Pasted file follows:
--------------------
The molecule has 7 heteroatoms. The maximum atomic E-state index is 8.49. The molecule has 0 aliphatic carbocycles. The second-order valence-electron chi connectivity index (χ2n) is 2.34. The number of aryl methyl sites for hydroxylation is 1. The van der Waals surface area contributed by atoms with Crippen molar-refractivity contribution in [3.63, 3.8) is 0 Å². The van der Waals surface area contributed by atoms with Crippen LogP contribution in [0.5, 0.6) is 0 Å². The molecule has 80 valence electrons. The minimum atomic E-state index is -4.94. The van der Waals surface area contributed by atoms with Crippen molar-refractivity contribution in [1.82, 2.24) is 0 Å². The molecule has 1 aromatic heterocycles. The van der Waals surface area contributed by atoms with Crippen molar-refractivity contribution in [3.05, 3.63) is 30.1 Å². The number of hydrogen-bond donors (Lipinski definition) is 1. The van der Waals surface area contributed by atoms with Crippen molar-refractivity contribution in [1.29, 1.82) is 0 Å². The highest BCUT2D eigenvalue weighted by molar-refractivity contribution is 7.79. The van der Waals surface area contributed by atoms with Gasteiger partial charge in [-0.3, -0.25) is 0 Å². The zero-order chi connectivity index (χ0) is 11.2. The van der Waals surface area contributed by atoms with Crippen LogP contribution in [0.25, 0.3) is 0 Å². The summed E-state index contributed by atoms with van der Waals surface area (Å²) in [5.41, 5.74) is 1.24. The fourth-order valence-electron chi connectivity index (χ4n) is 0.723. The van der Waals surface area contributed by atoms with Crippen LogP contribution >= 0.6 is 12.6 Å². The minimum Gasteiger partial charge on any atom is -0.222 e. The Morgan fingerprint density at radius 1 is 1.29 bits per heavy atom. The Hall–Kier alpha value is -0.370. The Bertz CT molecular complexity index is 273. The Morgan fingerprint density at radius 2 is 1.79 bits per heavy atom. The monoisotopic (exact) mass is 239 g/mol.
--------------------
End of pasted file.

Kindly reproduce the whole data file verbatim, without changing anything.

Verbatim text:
The molecule has 7 heteroatoms. The maximum atomic E-state index is 8.49. The molecule has 0 aliphatic carbocycles. The second-order valence-electron chi connectivity index (χ2n) is 2.34. The number of aryl methyl sites for hydroxylation is 1. The van der Waals surface area contributed by atoms with Crippen molar-refractivity contribution in [3.63, 3.8) is 0 Å². The van der Waals surface area contributed by atoms with Crippen LogP contribution in [0.5, 0.6) is 0 Å². The molecule has 80 valence electrons. The minimum atomic E-state index is -4.94. The van der Waals surface area contributed by atoms with Crippen molar-refractivity contribution in [1.82, 2.24) is 0 Å². The molecule has 1 aromatic heterocycles. The van der Waals surface area contributed by atoms with Crippen molar-refractivity contribution in [3.05, 3.63) is 30.1 Å². The number of hydrogen-bond donors (Lipinski definition) is 1. The van der Waals surface area contributed by atoms with Crippen molar-refractivity contribution in [1.29, 1.82) is 0 Å². The highest BCUT2D eigenvalue weighted by molar-refractivity contribution is 7.79. The van der Waals surface area contributed by atoms with Gasteiger partial charge in [-0.3, -0.25) is 0 Å². The zero-order chi connectivity index (χ0) is 11.2. The van der Waals surface area contributed by atoms with Crippen LogP contribution in [0.25, 0.3) is 0 Å². The summed E-state index contributed by atoms with van der Waals surface area (Å²) in [5.41, 5.74) is 1.24. The fourth-order valence-electron chi connectivity index (χ4n) is 0.723. The van der Waals surface area contributed by atoms with Crippen LogP contribution >= 0.6 is 12.6 Å². The minimum Gasteiger partial charge on any atom is -0.222 e. The Morgan fingerprint density at radius 1 is 1.29 bits per heavy atom. The Hall–Kier alpha value is -0.370. The Bertz CT molecular complexity index is 273. The Morgan fingerprint density at radius 2 is 1.79 bits per heavy atom. The monoisotopic (exact) mass is 239 g/mol.